I'm tired of peeling wallpaper in my Tacoma, Washington, kitchen. I've done both painting and wallpapering before, but I'm not sure what steps are needed to prepare the walls for painting once the wallpaper is removed. What tools, products and techniques do I need?
Hi, There are several thoughts on the best way to paint a room that once had wallpaper on the walls, but this way has always worked well for me. When you're done peeling the wallpaper you are ready to get started with the paint prep process.
What I usually do once the wallpaper is down is paint the walls with a good primer to cover any adhesive that remains behind on the walls. You should use a primer with the ability to cover stains; Zinnser and Kilz both have good products for this, but there are others that may do just as well. When the primer is dry I go around the room and patch the walls with drywall mud where needed. In many cases where I can still see adhesive through the primer I apply a very light skim coat of drywall mud to cover as needed.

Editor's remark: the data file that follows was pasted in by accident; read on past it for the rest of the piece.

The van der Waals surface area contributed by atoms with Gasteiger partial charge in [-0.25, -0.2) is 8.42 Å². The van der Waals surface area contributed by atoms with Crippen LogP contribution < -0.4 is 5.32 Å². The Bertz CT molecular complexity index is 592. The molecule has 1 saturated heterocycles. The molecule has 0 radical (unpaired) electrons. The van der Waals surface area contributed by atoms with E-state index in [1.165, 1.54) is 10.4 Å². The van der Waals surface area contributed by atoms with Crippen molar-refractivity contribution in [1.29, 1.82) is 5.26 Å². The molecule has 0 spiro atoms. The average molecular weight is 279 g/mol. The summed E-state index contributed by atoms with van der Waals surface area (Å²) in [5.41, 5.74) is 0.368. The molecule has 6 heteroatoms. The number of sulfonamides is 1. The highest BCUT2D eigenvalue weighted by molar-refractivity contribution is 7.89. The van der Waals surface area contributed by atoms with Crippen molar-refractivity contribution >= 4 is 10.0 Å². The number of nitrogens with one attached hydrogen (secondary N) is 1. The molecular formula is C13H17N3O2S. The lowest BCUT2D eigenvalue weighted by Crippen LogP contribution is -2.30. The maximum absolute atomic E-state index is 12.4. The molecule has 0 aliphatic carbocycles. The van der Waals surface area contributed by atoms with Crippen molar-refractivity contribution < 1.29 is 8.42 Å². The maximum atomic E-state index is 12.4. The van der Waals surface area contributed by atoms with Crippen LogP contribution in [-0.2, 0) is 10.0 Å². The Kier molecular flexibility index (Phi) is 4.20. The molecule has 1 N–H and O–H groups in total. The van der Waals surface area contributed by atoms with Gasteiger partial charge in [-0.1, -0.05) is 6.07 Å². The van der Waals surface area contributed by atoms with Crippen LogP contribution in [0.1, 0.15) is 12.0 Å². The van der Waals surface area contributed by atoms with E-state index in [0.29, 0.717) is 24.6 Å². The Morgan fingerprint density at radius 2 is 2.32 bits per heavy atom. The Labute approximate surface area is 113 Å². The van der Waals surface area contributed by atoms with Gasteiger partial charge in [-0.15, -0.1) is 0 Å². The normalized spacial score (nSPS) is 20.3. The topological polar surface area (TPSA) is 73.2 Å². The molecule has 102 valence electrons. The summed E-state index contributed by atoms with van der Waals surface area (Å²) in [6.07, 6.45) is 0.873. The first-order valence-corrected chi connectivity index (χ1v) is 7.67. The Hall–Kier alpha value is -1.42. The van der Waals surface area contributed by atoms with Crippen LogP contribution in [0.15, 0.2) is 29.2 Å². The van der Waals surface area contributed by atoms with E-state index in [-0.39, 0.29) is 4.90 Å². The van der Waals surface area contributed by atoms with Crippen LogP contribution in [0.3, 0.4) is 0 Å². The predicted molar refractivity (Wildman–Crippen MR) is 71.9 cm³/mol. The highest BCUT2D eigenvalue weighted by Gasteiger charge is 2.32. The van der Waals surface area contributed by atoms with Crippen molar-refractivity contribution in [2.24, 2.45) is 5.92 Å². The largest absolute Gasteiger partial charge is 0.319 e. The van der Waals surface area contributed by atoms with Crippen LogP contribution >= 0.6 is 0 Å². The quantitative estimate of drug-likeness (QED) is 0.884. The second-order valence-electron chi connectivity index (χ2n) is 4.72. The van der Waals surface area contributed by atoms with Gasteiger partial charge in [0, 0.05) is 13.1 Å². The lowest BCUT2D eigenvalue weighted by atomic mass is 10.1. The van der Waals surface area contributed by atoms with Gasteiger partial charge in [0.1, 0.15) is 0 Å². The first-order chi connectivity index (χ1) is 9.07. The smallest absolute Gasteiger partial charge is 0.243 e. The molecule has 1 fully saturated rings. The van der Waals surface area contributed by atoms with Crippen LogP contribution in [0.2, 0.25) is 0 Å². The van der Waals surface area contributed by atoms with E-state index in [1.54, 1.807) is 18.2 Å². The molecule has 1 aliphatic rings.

When the drywall mud has dried I sand the room down and after cleaning up thoroughly I am ready to put a coat of regular paint on the walls. After the first coat I reinspect the room for any blemishes on the walls that are showing through the paint and patch them as needed. I then apply a second coat of paint and paint any trim or doors that also need to be done.
This is one of those jobs that the end result is only as good as your prep work. It is important that you take care of most of the defects and blemishes after the primer goes on the walls and before your main paint color is applied.
The only tools you need once the wallpaper is down are a sheetrock knife which is actually like a putty knife with a wider blade. I prefer using a knife that is about 8 inches wide where the mud is applied to the wall. Putting the mud on the walls is easier if you have a mud pan to carry the sheetrock mud around in and you can use the edge to clean your knife.
You're are going to need a fine grain sandpaper for sanding after the mud has dried. Many paint stores have sanding blocks that are the correct grain and they are easy to use. I would look for a paint store around Tacoma, Washington as they would probably have just about every tool and material you need for the job including the primer and paint. If you don't have a drop cloth, I'd pick up one of those to help protect your floor as this could be a messy project and don't forget about brushes or rollers if you don't already have them.